The white-handed gibbon is an endangered primate often found today in captivity around the world. Their distinct fur color can vary from black and dark brown to a lighter cream color. Gibbons are brachiators, meaning they thrive high above ground level in the trees as they use their long limbs to propel themselves through dense forest canopies. The gibbon also uses its curved fingers and elongated hands to its fullest advantage, making it one of the best climbers in the primate family.
Habitat: The white-handed gibbon primarily lives in Asia, inhabiting the countries of Thailand, Malaysia, Sumatra, and Burma. The gibbon, which can be found in semi-deciduous and tropical evergreen forests, faces severe threat of habitat loss.
Diet: Considered frugivorous, the gibbon’s diet consists of mostly fruit, while leaves and other plants make up the remainder. This primate eats a wide variety of different fruits, plants, and insects ranging from figs and berries to flower buds and tree vines. Gibbons are very selective eaters and they carefully choose fruit based on ripeness.
Family Life: The white-handed gibbon is primarily active during the day, as gibbon families spend most of their time high up in trees and rarely come to ground level. They are mostly monogamous and live in groups of two to six. Females begin reproducing between six and nine years of age but reach full sexual maturity at age nine. They have one offspring every two to three years, and most of the care is provided by the female with help from males and older siblings.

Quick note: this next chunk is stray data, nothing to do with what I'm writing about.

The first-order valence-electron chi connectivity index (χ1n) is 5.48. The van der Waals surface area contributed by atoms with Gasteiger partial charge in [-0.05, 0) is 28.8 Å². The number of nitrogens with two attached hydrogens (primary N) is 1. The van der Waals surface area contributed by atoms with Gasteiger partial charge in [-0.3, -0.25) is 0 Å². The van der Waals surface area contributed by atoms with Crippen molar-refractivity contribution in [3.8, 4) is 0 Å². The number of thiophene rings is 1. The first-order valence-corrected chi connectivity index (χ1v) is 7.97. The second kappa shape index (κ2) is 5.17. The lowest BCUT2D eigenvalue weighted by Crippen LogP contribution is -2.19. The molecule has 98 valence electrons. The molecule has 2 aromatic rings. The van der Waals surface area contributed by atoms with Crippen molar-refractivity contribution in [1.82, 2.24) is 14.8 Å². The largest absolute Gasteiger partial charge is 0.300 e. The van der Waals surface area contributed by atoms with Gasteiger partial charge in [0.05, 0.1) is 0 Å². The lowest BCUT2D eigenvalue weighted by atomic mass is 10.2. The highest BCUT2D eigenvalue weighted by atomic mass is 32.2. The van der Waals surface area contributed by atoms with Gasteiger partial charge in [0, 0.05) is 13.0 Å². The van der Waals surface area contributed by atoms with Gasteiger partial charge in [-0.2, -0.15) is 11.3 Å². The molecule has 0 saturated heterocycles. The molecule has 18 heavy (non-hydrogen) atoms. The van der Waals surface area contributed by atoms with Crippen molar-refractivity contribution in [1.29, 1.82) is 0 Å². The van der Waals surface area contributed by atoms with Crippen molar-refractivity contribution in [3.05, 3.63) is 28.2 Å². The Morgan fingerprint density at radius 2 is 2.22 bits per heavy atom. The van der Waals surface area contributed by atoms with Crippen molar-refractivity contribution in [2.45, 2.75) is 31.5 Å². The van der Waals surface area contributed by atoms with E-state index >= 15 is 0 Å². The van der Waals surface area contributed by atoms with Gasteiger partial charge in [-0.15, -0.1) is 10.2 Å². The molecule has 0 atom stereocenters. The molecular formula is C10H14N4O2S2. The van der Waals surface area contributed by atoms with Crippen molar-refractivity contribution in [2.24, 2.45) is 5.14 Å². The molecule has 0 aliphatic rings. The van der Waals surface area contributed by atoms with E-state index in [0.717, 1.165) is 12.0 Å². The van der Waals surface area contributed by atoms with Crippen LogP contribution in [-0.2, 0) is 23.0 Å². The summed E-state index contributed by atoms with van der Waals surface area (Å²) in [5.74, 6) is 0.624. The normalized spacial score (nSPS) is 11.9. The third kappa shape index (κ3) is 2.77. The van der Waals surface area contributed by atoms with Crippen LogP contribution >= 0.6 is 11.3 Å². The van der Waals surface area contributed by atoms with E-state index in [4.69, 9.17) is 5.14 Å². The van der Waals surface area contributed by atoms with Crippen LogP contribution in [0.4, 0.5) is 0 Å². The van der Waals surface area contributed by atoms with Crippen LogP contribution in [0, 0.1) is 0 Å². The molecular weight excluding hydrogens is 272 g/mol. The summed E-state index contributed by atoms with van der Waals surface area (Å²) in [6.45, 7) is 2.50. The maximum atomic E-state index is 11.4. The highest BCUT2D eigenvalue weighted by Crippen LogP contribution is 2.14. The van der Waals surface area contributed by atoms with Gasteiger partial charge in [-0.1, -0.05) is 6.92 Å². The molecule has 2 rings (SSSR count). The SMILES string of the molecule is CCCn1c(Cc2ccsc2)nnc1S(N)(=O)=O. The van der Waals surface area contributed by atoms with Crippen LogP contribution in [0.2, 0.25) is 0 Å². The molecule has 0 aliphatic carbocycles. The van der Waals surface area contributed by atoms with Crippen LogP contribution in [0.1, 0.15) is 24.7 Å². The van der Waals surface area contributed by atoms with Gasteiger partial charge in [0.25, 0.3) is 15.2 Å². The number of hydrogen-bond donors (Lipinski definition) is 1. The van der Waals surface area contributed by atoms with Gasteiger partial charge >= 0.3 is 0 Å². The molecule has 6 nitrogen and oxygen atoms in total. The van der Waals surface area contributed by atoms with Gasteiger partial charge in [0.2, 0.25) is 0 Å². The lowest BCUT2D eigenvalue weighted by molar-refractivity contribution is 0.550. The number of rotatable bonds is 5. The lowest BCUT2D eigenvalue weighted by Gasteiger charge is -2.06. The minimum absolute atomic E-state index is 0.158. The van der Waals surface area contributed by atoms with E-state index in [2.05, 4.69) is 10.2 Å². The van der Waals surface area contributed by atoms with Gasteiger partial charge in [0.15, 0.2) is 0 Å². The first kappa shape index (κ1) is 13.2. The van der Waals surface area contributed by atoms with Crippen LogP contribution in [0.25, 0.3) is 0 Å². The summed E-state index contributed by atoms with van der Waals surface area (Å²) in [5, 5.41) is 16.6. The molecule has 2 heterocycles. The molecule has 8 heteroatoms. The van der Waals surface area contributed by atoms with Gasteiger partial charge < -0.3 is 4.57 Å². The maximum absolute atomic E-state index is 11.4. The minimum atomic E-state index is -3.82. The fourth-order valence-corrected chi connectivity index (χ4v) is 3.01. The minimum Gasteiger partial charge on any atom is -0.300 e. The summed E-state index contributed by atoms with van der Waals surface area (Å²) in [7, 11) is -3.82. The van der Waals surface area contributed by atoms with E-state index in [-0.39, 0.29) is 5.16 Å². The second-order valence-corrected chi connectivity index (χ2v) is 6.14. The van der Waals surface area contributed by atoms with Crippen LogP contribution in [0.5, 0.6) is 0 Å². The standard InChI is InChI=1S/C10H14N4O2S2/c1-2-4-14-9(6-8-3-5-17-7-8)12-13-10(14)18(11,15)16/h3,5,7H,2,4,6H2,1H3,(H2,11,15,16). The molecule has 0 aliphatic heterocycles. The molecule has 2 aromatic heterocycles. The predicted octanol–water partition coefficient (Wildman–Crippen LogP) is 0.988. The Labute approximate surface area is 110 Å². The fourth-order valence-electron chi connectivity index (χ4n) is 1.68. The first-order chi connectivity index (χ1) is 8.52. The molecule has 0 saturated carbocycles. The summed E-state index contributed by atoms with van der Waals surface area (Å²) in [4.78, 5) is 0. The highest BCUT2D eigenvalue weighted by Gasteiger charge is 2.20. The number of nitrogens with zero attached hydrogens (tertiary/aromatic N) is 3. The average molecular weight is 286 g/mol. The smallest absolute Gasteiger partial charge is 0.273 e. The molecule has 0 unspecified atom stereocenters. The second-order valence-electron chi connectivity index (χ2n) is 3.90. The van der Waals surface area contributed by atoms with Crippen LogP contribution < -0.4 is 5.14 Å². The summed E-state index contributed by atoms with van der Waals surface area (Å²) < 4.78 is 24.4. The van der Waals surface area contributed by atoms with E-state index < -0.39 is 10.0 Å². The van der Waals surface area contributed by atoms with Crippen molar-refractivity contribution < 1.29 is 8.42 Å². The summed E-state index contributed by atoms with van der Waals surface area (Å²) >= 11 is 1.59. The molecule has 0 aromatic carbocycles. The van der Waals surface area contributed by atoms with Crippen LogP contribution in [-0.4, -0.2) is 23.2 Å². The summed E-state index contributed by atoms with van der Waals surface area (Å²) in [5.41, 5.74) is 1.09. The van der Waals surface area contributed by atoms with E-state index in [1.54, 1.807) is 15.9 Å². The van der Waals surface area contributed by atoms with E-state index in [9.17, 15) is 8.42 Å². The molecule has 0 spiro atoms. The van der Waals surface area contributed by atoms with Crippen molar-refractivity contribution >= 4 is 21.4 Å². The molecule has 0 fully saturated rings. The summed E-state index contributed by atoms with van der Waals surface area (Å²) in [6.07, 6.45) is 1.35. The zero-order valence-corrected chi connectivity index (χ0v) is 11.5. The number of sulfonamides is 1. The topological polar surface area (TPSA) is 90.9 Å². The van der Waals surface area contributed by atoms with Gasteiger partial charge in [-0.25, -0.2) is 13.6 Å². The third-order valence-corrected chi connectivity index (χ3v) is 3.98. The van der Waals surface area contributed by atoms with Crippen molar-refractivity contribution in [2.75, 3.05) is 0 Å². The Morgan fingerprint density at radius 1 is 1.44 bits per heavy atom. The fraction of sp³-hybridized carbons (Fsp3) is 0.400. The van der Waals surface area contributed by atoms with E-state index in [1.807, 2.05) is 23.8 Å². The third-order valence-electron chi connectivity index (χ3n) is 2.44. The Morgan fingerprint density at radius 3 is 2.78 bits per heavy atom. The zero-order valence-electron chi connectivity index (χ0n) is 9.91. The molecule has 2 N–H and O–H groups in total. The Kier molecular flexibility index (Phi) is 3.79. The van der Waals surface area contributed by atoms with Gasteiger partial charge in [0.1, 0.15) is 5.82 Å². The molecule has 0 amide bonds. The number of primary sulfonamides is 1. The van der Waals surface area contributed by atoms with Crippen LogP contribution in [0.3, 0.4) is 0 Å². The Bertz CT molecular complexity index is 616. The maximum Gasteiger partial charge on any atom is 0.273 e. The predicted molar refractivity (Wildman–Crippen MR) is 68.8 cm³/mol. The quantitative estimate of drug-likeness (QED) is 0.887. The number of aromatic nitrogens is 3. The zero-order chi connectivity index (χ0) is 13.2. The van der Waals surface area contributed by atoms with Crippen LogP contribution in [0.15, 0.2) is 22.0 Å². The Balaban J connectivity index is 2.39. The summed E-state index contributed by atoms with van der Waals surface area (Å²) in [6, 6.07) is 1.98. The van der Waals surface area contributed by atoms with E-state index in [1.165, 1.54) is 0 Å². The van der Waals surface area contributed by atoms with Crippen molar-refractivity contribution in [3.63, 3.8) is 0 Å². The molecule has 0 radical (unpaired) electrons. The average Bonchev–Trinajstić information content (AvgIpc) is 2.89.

The white-handed gibbon’s endangered status is classified as endangered.
- The main threats to the white-handed gibbon are natural predators hunting for food and the illegal pet trade.
- Habitat loss due to agriculture, logging, and road construction is also a major threat to their population.
- The gibbon is one of the best climbers in the animal kingdom, reaching heights of up to 1,200 meters above sea level.
- What long arms you have! The white-handed gibbon has elongated forelimbs, hands, and feet — perfect for climbing and traveling through high treetops.
- Comfortable seats? As the gibbon remains high in the trees for most of the day, it needs somewhere comfortable to sit. Gibbons have a padding on their buttocks called the ischial callosities, which acts as a sitting pad for natural comfort.
- Males and females sing an elaborate duet to maintain pair bonds and mark their territory.
CLASS: Mammalia (mammals)
ORDER: Primates (primates)
FAMILY: Hylobatidae (gibbons and lesser apes)
GENUS: Hylobates (gibbons)
SPECIES: Hylobates lar (white-handed gibbon)
LIFE SPAN: 25 – 30 years (wild) / 44 years (zoo)
SIZE: Male: 1.4 – 2 feet (42 – 60 cm) / female: 1.2 – 1.8 feet (36 – 54 cm)
WEIGHT: Male: 13 pounds (5.8 kg) / female: 12 pounds (5.4 kg)